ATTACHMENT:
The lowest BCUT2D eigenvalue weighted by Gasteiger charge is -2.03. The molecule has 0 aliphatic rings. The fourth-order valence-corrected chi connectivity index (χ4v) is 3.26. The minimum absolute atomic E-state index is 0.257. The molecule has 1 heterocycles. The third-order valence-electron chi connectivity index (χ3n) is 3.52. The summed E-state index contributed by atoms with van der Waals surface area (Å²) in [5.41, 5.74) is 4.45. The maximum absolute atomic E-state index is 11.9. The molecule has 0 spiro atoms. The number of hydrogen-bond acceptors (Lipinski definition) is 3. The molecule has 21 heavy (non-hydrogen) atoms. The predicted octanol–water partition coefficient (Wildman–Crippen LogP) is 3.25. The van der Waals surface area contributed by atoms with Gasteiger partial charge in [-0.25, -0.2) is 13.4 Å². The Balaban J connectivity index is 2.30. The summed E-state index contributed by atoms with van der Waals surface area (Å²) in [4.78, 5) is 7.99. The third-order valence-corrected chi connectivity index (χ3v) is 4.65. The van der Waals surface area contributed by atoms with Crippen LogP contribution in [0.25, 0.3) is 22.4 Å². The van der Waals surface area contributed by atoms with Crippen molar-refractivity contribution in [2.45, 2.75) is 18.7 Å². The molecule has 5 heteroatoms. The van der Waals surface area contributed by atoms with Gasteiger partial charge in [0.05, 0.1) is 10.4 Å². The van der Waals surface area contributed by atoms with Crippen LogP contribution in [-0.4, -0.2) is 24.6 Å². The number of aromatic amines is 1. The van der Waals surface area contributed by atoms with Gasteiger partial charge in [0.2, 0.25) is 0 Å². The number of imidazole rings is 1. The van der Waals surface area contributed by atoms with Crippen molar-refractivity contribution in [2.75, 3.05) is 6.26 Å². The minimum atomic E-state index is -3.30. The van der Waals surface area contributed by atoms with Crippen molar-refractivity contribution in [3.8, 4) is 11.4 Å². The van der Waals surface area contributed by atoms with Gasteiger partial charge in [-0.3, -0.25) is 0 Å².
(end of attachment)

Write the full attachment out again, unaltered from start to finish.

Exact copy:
The lowest BCUT2D eigenvalue weighted by Gasteiger charge is -2.03. The molecule has 0 aliphatic rings. The fourth-order valence-corrected chi connectivity index (χ4v) is 3.26. The minimum absolute atomic E-state index is 0.257. The molecule has 1 heterocycles. The third-order valence-electron chi connectivity index (χ3n) is 3.52. The summed E-state index contributed by atoms with van der Waals surface area (Å²) in [5.41, 5.74) is 4.45. The maximum absolute atomic E-state index is 11.9. The molecule has 0 spiro atoms. The number of hydrogen-bond acceptors (Lipinski definition) is 3. The molecule has 21 heavy (non-hydrogen) atoms. The predicted octanol–water partition coefficient (Wildman–Crippen LogP) is 3.25. The van der Waals surface area contributed by atoms with Gasteiger partial charge in [-0.25, -0.2) is 13.4 Å². The Balaban J connectivity index is 2.30. The summed E-state index contributed by atoms with van der Waals surface area (Å²) in [4.78, 5) is 7.99. The third-order valence-corrected chi connectivity index (χ3v) is 4.65. The van der Waals surface area contributed by atoms with Crippen LogP contribution in [0.25, 0.3) is 22.4 Å². The van der Waals surface area contributed by atoms with Crippen molar-refractivity contribution in [2.45, 2.75) is 18.7 Å². The molecule has 5 heteroatoms. The van der Waals surface area contributed by atoms with Gasteiger partial charge in [0.05, 0.1) is 10.4 Å². The van der Waals surface area contributed by atoms with Crippen LogP contribution in [-0.4, -0.2) is 24.6 Å². The number of aromatic amines is 1. The van der Waals surface area contributed by atoms with Gasteiger partial charge in [0.2, 0.25) is 0 Å². The number of imidazole rings is 1. The van der Waals surface area contributed by atoms with Crippen molar-refractivity contribution in [2.75, 3.05) is 6.26 Å². The minimum atomic E-state index is -3.30. The van der Waals surface area contributed by atoms with Crippen molar-refractivity contribution in [3.8, 4) is 11.4 Å². The van der Waals surface area contributed by atoms with Gasteiger partial charge in [-0.3, -0.25) is 0 Å².